ISUOG Safety Committee Position Statement on use of personal protective equipment and hazard mitigation in relation to SARS-CoV-2 for practitioners undertaking obstetric and gynecological ultrasound

J. S. Abramowicz, J. M. Basseal, C. Brezinka, A. Dall'Asta, J. Deng, G. Harrison, J. C.S. Lee, A. Lim, K. Maršal, P. Miloro, L. C. Poon, K. Salvesen, R. Sande, G. Ter Haar, S. C. Westerway, M. X. Xie, C. Lees

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Abstract

Endorsed by the Australasian Society for Ultrasound in Medicine (ASUM), the British Medical Ultrasound Society (BMUS), the Society and College of Radiographers (SCoR) and Società Italiana di Ecografia Ostetrica e Ginecologica e Metodologie Biofisiche (SIEOG). In view of the challenges of the current coronavirus (SARS-CoV-2) pandemic, the International Society of Ultrasound in Obstetrics and Gynecology (ISUOG) has compiled the following expert-opinion-based guidance on safe use of personal protective equipment (PPE) and how to reduce the hazard of SARS CoV-2 infection for clinicians undertaking ultrasound examinations (physicians, sonographers and allied professionals). The European Centre for Disease Prevention and Control (ECDC) has released a technical report for wearing and removing PPE in healthcare settings managing patients with suspected or confirmed coronavirus disease 2019 (COVID-19)1, as have the Centres for Disease Control and Prevention (CDC)2, World Health Organization (WHO)3 and, in the UK, Public Health England (PHE)4. At the time of writing, none of these recommendations has addressed the safe use of PPE when performing ultrasound examinations specifically. As guidance in relation to PPE differs from country to country and region to region, we recommend that local guidance is followed when this is available; if no guidance specific to ultrasound examinations exists, this document may be referenced.This guidance describes steps that may be taken to minimize the risk of SARS-CoV-2 transmission between the patient and the practitioner during ultrasound examinations. It is important to note that many of the measures discussed in this document are supported by limited research-based evidence.This may explain why advice varies widely between different parts of the world (Appendix 1).Nevertheless, the authors, several of whom work in some of the areas first affected by the virus,including China (Appendix 2), Singapore, Hong Kong and Italy, have been able to synthesize what are believed to be the most effective interventions for reducing the transmission of SARS-CoV-2 between patients and healthcare providers.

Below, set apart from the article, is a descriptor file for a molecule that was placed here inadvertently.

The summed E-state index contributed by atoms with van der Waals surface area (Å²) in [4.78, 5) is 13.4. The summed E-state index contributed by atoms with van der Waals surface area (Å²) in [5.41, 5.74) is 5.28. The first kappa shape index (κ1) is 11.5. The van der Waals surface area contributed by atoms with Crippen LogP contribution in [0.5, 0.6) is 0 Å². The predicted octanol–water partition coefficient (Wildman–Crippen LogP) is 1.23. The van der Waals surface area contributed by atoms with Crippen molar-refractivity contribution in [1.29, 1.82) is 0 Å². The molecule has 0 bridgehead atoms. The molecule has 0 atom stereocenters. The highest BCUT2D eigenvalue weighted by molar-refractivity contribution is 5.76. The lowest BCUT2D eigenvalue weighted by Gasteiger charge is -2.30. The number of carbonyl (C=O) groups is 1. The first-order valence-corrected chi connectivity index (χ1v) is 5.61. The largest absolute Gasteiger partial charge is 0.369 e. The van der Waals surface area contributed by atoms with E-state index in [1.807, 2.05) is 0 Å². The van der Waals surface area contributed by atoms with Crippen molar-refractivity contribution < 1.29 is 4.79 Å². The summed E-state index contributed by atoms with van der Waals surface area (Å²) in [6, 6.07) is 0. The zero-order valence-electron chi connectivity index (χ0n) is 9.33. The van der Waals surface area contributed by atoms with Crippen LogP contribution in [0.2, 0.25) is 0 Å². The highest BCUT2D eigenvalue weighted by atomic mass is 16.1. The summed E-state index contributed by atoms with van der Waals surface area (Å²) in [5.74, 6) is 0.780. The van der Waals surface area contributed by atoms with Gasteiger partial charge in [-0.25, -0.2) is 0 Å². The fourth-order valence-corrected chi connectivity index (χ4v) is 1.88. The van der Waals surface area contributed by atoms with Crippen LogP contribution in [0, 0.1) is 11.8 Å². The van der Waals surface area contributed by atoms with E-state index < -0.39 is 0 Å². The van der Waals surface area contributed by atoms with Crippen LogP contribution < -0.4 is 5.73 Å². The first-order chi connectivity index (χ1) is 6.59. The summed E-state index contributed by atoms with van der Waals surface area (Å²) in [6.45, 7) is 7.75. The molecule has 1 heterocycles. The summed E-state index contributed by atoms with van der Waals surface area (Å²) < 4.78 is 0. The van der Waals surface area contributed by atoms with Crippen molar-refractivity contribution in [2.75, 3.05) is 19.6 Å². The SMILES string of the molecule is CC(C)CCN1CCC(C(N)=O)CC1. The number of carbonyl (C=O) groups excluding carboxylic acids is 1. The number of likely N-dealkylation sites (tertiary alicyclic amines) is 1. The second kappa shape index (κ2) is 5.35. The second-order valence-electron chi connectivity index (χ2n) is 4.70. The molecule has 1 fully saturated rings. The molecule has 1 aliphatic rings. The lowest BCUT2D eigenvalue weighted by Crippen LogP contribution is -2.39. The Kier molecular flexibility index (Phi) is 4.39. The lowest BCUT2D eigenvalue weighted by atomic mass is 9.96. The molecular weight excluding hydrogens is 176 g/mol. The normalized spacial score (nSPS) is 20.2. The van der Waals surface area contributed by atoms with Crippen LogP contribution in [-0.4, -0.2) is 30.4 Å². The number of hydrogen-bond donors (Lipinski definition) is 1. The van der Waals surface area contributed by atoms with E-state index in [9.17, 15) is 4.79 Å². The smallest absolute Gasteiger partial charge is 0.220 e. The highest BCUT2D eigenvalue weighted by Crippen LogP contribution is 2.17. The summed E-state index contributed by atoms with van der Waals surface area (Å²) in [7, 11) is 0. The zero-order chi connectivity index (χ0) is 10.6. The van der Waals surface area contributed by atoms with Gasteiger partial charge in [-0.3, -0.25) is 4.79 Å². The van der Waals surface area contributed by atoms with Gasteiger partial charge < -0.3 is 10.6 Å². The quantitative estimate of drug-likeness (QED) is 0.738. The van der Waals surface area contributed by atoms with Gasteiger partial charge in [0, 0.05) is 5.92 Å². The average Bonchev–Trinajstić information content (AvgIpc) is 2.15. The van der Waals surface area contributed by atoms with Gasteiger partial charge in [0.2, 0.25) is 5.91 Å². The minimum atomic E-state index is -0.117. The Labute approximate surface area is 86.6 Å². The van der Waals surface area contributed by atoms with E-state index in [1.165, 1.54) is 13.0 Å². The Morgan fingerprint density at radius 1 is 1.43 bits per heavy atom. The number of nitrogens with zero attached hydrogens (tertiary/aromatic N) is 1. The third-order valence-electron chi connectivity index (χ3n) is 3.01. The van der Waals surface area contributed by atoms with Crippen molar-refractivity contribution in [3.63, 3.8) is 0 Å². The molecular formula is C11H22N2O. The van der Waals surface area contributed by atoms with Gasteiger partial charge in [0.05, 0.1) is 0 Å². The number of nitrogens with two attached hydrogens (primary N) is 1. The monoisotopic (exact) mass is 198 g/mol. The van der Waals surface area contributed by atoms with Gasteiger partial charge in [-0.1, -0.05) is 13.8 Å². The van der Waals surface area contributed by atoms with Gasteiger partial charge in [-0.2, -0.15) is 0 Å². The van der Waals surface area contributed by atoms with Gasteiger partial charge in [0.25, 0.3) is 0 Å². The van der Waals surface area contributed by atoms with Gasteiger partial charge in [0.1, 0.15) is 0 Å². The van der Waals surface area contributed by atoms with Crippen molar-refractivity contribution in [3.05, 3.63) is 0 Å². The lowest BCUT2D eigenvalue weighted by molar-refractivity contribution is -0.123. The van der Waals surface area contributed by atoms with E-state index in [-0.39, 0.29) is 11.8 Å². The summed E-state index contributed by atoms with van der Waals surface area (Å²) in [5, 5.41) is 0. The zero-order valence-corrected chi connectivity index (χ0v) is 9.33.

Original languageEnglish
Pages (from-to)886-891
Number of pages17
JournalUltrasound in Obstetrics and Gynecology
Volume55
Issue number6
Early online date07 Apr 2020
DOIs
Publication statusPublished - Jun 2020

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